But perhaps Open Eyes, Open Mind! is not so much an adaptation, but a continuation of Professor Lan’s work. Breaking away from the structure of a sociological text, Pam Pam has decided to adopt a different perspective in her graphic novel, that of a child. Through the “get to know someone” homework assignment, our protagonist explores the lives of relatives and friends, revealing the different family structures and parenting styles around her.

It’s no easy feat to tell a story through the eyes of a child; how do kids communicate? How do they interact? Why does an annoying classmate suddenly become less annoying once you get to know their backstory? Pam Pam even draws from her personal experience of being invited to a friend’s house as a kid, and being asked to take out the trash.… In a setting that is at once grounded in reality, yet absurd, Angel gets to know her classmates, relatives, and mother in a new light, armed with her art class textbook.

Open Eyes, Open Mind! is Pam Pam’s fifth commercially-published work. From My Friend, Cancer to A Trip to the Asylum to Super Supermarket, behind the cute, round characters Pam Pam creates is always sharp social commentary. In My Friend, Cancer, she uses the experience of taking care of her mom who has cancer to explore the conflicted disposition that comes with being an eldest daughter. A Trip to the Asylum is set in a mental hospital, but asks us to think about who in the “real world” may be mad.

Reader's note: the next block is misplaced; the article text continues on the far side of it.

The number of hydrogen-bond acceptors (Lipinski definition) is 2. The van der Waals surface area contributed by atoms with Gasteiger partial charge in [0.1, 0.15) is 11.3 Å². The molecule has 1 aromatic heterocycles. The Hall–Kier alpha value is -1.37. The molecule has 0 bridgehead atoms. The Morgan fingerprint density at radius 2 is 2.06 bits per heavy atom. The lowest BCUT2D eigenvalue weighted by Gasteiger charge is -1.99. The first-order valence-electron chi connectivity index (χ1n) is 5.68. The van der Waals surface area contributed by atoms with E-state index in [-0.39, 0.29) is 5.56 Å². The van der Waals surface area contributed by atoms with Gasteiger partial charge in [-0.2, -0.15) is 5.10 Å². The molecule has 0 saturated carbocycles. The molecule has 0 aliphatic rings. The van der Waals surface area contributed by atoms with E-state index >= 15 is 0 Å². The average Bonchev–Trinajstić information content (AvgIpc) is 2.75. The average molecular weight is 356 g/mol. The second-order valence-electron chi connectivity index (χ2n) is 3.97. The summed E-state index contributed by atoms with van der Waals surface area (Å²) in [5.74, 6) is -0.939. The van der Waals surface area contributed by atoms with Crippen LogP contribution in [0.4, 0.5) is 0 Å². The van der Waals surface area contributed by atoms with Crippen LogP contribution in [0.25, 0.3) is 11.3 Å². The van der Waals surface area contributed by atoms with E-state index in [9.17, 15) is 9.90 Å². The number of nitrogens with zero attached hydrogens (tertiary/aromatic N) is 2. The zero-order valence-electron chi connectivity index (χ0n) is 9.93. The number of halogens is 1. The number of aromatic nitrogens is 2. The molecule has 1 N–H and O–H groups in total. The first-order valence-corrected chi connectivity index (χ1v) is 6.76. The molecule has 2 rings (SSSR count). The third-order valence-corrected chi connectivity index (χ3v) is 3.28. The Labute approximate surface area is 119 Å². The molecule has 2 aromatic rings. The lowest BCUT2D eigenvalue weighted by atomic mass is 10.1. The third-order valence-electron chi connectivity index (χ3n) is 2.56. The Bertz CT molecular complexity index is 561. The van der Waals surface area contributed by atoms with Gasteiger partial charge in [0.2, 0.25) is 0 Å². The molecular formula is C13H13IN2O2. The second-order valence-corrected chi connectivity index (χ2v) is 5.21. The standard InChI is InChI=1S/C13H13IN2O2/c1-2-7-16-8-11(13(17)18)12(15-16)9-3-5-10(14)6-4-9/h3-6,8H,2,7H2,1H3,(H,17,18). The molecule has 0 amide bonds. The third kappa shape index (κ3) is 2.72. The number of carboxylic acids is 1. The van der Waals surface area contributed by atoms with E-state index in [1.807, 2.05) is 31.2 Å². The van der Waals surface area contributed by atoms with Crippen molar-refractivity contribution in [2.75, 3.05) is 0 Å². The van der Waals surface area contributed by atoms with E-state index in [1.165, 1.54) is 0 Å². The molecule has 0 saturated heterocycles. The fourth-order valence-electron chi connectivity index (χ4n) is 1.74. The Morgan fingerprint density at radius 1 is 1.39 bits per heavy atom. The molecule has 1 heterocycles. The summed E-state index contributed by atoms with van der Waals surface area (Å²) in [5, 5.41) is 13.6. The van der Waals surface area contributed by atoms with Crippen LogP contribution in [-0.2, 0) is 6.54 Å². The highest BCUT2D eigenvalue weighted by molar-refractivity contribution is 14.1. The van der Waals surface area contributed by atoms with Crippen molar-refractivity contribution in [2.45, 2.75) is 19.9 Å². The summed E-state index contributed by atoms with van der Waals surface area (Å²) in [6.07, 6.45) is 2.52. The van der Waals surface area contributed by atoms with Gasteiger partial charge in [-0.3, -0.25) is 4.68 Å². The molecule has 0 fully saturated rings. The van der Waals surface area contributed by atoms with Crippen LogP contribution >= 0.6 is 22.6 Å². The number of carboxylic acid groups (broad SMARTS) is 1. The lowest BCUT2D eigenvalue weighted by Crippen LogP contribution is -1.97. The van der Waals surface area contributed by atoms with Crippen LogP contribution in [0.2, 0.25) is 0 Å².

Reading Pam Pam’s graphic novels often makes me think of the lyrics of “Deserts Chang”: “the deepest words must be said plainly”, “painful wounds must be touched gently”. Pam Pam interrogates Taiwan’s class dynamics, and the educational and familial structures of urban and rural areas, through the lens of a primary student’s homework assignment. What choices can parents make given their different social standings and the class gap between urban and rural areas? And how will their children interact with the world?

I particularly like how the story ends:

NOTE: Be warned: if you don’t want any spoilers, I suggest you leave this page, put this book in your shopping cart, check out, and finish reading the graphic novel in your own time.

We tag alongside Angel on her journey of getting to know someone, including her close friends, unfamiliar classmates, her cousin who lives in the countryside, and seemingly enviable classmates from other families. But in the end, Angel decides to get to know her own mother. This is an exceptional twist, and Pam Pam handles it deftly. Angel gets to really know her mother, and the dreams she had before she became a mother. Why does she sign Angel up for so many tutoring classes, packing her day-to-day life with activities?

Pam Pam has ingeniously turned the case studies of a sociological report into a 190-page graphic novel that looks beautiful, has a clear theme, and is well-paced. She captures the same ideas explored in Struggling to Raise Children without losing the allure of a graphic novel; perhaps this is her version of a “reader’s report”. I recommend readers peruse Struggling to Raise Children and Open Eyes, Open Mind! together, which is bound to result in a compelling, intriguing reading experience.